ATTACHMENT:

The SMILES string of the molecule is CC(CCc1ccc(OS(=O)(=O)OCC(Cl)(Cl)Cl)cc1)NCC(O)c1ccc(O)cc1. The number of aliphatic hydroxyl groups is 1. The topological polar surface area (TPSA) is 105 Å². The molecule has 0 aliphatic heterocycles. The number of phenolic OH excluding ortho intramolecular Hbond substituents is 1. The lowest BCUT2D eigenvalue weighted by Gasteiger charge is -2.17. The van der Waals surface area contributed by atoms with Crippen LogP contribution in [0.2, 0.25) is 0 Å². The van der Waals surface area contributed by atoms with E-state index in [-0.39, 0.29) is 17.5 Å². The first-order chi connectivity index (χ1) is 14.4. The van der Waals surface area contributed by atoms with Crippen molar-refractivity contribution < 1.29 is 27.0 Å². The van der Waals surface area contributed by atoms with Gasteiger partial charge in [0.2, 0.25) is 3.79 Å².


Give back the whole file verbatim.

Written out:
The SMILES string of the molecule is CC(CCc1ccc(OS(=O)(=O)OCC(Cl)(Cl)Cl)cc1)NCC(O)c1ccc(O)cc1. The number of aliphatic hydroxyl groups is 1. The topological polar surface area (TPSA) is 105 Å². The molecule has 0 aliphatic heterocycles. The number of phenolic OH excluding ortho intramolecular Hbond substituents is 1. The lowest BCUT2D eigenvalue weighted by Gasteiger charge is -2.17. The van der Waals surface area contributed by atoms with Crippen LogP contribution in [0.2, 0.25) is 0 Å². The van der Waals surface area contributed by atoms with E-state index in [-0.39, 0.29) is 17.5 Å². The first-order chi connectivity index (χ1) is 14.4. The van der Waals surface area contributed by atoms with Crippen molar-refractivity contribution < 1.29 is 27.0 Å². The van der Waals surface area contributed by atoms with Gasteiger partial charge in [0.2, 0.25) is 3.79 Å².